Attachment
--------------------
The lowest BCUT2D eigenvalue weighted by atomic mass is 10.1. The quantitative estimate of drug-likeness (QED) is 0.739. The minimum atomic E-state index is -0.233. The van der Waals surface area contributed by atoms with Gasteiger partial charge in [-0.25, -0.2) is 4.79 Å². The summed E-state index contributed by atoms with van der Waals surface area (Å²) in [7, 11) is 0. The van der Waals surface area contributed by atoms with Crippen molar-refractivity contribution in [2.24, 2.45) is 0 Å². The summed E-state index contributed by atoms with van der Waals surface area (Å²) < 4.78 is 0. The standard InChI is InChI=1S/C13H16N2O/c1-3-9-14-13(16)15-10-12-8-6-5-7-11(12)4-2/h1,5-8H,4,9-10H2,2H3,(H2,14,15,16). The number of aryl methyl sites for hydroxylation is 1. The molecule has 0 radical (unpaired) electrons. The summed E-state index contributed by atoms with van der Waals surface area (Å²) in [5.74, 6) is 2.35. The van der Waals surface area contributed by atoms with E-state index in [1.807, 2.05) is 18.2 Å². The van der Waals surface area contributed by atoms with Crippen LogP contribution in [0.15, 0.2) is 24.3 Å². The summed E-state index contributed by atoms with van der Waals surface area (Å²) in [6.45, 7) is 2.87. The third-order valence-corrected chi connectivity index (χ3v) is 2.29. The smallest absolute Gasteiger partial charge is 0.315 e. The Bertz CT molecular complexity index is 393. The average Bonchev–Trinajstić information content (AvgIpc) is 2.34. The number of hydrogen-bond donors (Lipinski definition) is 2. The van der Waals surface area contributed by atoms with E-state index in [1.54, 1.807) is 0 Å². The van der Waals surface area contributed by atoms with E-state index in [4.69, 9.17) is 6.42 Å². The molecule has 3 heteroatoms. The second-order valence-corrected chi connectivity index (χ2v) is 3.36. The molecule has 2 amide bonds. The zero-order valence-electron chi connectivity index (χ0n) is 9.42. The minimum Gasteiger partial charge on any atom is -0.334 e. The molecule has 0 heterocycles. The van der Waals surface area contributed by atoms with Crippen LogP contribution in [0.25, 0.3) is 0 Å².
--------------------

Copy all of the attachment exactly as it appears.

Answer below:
The lowest BCUT2D eigenvalue weighted by atomic mass is 10.1. The quantitative estimate of drug-likeness (QED) is 0.739. The minimum atomic E-state index is -0.233. The van der Waals surface area contributed by atoms with Gasteiger partial charge in [-0.25, -0.2) is 4.79 Å². The summed E-state index contributed by atoms with van der Waals surface area (Å²) in [7, 11) is 0. The van der Waals surface area contributed by atoms with Crippen molar-refractivity contribution in [2.24, 2.45) is 0 Å². The summed E-state index contributed by atoms with van der Waals surface area (Å²) < 4.78 is 0. The standard InChI is InChI=1S/C13H16N2O/c1-3-9-14-13(16)15-10-12-8-6-5-7-11(12)4-2/h1,5-8H,4,9-10H2,2H3,(H2,14,15,16). The number of aryl methyl sites for hydroxylation is 1. The molecule has 0 radical (unpaired) electrons. The summed E-state index contributed by atoms with van der Waals surface area (Å²) in [5.74, 6) is 2.35. The van der Waals surface area contributed by atoms with E-state index in [1.807, 2.05) is 18.2 Å². The van der Waals surface area contributed by atoms with Crippen LogP contribution in [0.15, 0.2) is 24.3 Å². The summed E-state index contributed by atoms with van der Waals surface area (Å²) in [6.45, 7) is 2.87. The third-order valence-corrected chi connectivity index (χ3v) is 2.29. The smallest absolute Gasteiger partial charge is 0.315 e. The Bertz CT molecular complexity index is 393. The average Bonchev–Trinajstić information content (AvgIpc) is 2.34. The number of hydrogen-bond donors (Lipinski definition) is 2. The van der Waals surface area contributed by atoms with E-state index in [1.54, 1.807) is 0 Å². The van der Waals surface area contributed by atoms with E-state index in [4.69, 9.17) is 6.42 Å². The molecule has 3 heteroatoms. The second-order valence-corrected chi connectivity index (χ2v) is 3.36. The molecule has 2 amide bonds. The zero-order valence-electron chi connectivity index (χ0n) is 9.42. The minimum Gasteiger partial charge on any atom is -0.334 e. The molecule has 0 heterocycles. The van der Waals surface area contributed by atoms with Crippen LogP contribution in [0.25, 0.3) is 0 Å².